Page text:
SINGAPORE — Retaining your title as Asia’s Best Airline takes commitment, dedication and bravery. Just ask the young flight attendant standing in the open doorway of a Boeing 777 mockup who is about to take a two-storey plunge into a giant wave pool.
The young woman — in full uniform and wearing a bright yellow life vest — doesn’t hesitate. She throws herself into the pool, then swims to a giant life raft, where she lifts her body into the oversized rubber dingy.
I applaud her herculean effort and she flashes me an exhausted smile.
She has completed one of the most gruelling tests required of recruits who hope to become one of the famed Singapore Girls — the most recognized and decorated flight crew in the industry thanks to their unique kebaya uniforms and commitment to service.
Above: Before becoming a famed Singapore Girl, prospects go through rigorous training, even hair grooming.
The path to a coveted career with Singapore Airlines starts at the company’s multi-million dollar high-tech training centre located near this island nation’s fabulous Changi International Airport, the carrier’s home base.
Singapore Airlines’ flight attendants — there are over 8,000 of them and the airline still refers to them as stewardesses — are put through a rigorous 14-week training course where they are taught every aspect of the job by qualified instructors, most of whom have spent decades in the sky with the airline.
The reward for those who graduate is to be outfitted in the kebaya, a sarong-style garment worn by women in Indonesia, Malaysia, Singapore, Brunei, Burma, Thailand, Cambodia and parts of the Philippines. The kebaya , which is used widely in the company’s marketing campaigns, has served as the airline’s uniform for female flight attendants since 1972. Males wear well-tailored suits.
During their training, recruits are taught the three “S’s” of the job — service, security and safety. The company also puts a high priority on grooming, so both male and female recruits are taught how to style their hair and how to properly put on makeup — it takes the female flight attendants about 1.5 hours to get ready for a flight and they have to be in full uniform two hours before boarding.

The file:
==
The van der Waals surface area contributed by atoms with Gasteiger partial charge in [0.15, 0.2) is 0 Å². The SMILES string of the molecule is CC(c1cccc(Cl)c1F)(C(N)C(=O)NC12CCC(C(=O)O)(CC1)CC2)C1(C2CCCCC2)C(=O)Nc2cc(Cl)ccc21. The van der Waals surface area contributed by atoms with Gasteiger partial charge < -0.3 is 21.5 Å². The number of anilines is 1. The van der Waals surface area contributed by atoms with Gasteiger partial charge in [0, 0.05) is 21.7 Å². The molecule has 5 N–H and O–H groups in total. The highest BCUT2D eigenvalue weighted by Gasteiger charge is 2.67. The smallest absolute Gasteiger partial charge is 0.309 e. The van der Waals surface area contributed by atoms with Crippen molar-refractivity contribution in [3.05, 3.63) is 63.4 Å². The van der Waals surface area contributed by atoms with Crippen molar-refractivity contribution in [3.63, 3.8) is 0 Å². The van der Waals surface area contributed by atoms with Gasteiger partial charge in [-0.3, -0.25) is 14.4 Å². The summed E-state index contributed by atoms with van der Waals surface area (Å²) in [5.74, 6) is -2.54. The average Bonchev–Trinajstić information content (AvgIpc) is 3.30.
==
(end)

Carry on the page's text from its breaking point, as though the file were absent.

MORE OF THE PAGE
The grooming instructor tells me male flight crew are limited to “gentleman’s haircut” — no dreadlocks or rock star long hair allowed here — while the females usually wear their hair tied in a bun.
Because water in the different locations the airline flies to can have an adverse affect on hair, the makeup artist even shows the recruits tricks so they can achieve the uniformed look set down by the airline.
Above: Safety is a high priority at Singapore airlines and mockups help flight crew learn evacuation techniques.
The newest female flight attendants are outfitted in blue custom-made kebayas. Longer serving flight crew get green, red and purple uniforms — the latter is reserved for senior flight managers. Interestingly, the colour of the uniforms matches the colour of Singapore’s money — i.e. $5 note is green, $10 red and $50 purple.
Graduates sign a five-year contract with the airline, which operates a fleet of long-range aircraft — the youngest in the industry, by the way. The contracts are reviewed every five years and maintaining the high standards set down by the airline regarding personal appearance is one of the main requirements for rehiring.
Recruits are also shown how to properly serve meals to passengers — all classes in the aircraft are treated equally — and some take courses in the training centre’s wine room, run by a certified sommelier, so they can help passengers select the vintage that pairs best with their gourmet meal.
On two recent flights with Singapore Airlines, I was struck by how engaging the flight attendants are and how quickly they respond to passenger requests.
What really tests the recruits’ determination to become a Singapore Airlines flight attendant, though, is the safety requirements. Besides the water test, crew members have to jump down rubber chutes used in the Airbus 380 and Boeing 777 — the main aircraft employed by the carrier — and are taught how to take command in a crisis situation.
Once the recruits pass all the tests, they can start flying with an airline that is regularly recognized as the best in Asia — and frequently the world — by industry watchdogs.
The training centre is also outfitted with state-of-the-art flight simulators where new pilots are trained and senior pilots take refresher courses. Singapore Airlines also trains pilots for other airlines. Singapore Airlines invests millions each year training their staff and the end result is that passengers are treated to one of the most pleasant experiences in the sky. On my recent 10-hour flight from Singapore to Tokyo, for example, the service experience was so good I wished we could fly around for another few hours. •